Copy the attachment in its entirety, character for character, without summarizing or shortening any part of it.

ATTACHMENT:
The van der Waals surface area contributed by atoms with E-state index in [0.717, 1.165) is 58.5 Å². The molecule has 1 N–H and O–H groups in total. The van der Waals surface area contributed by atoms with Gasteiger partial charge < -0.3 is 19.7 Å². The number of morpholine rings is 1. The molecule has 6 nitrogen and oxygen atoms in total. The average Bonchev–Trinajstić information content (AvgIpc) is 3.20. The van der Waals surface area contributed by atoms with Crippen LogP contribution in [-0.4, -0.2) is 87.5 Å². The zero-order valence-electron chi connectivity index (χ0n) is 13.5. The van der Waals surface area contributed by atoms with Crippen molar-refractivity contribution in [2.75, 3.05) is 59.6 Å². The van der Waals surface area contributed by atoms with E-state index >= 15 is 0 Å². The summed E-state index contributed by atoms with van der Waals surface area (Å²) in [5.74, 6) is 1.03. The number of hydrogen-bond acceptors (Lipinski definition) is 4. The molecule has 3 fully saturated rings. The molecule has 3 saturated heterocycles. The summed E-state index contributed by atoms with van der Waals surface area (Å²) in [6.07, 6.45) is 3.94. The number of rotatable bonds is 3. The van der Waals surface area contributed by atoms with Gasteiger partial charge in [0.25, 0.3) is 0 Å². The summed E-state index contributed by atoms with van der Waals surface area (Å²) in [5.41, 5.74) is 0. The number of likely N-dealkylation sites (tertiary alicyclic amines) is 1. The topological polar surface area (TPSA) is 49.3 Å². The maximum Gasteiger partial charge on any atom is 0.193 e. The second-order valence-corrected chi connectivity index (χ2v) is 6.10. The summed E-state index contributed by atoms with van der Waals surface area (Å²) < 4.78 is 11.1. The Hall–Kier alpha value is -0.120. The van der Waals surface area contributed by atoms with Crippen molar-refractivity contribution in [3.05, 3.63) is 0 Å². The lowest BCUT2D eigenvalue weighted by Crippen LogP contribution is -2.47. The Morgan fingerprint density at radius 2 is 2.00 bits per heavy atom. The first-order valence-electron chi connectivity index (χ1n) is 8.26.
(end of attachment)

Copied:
The van der Waals surface area contributed by atoms with E-state index in [0.717, 1.165) is 58.5 Å². The molecule has 1 N–H and O–H groups in total. The van der Waals surface area contributed by atoms with Gasteiger partial charge < -0.3 is 19.7 Å². The number of morpholine rings is 1. The molecule has 6 nitrogen and oxygen atoms in total. The average Bonchev–Trinajstić information content (AvgIpc) is 3.20. The van der Waals surface area contributed by atoms with Crippen LogP contribution in [-0.4, -0.2) is 87.5 Å². The zero-order valence-electron chi connectivity index (χ0n) is 13.5. The van der Waals surface area contributed by atoms with Crippen molar-refractivity contribution in [2.75, 3.05) is 59.6 Å². The van der Waals surface area contributed by atoms with E-state index >= 15 is 0 Å². The summed E-state index contributed by atoms with van der Waals surface area (Å²) in [5.74, 6) is 1.03. The number of hydrogen-bond acceptors (Lipinski definition) is 4. The molecule has 3 fully saturated rings. The molecule has 3 saturated heterocycles. The summed E-state index contributed by atoms with van der Waals surface area (Å²) in [6.07, 6.45) is 3.94. The number of rotatable bonds is 3. The van der Waals surface area contributed by atoms with Gasteiger partial charge in [0.25, 0.3) is 0 Å². The summed E-state index contributed by atoms with van der Waals surface area (Å²) in [5.41, 5.74) is 0. The number of likely N-dealkylation sites (tertiary alicyclic amines) is 1. The topological polar surface area (TPSA) is 49.3 Å². The maximum Gasteiger partial charge on any atom is 0.193 e. The second-order valence-corrected chi connectivity index (χ2v) is 6.10. The summed E-state index contributed by atoms with van der Waals surface area (Å²) < 4.78 is 11.1. The Hall–Kier alpha value is -0.120. The van der Waals surface area contributed by atoms with Crippen molar-refractivity contribution in [3.05, 3.63) is 0 Å². The lowest BCUT2D eigenvalue weighted by Crippen LogP contribution is -2.47. The Morgan fingerprint density at radius 2 is 2.00 bits per heavy atom. The first-order valence-electron chi connectivity index (χ1n) is 8.26.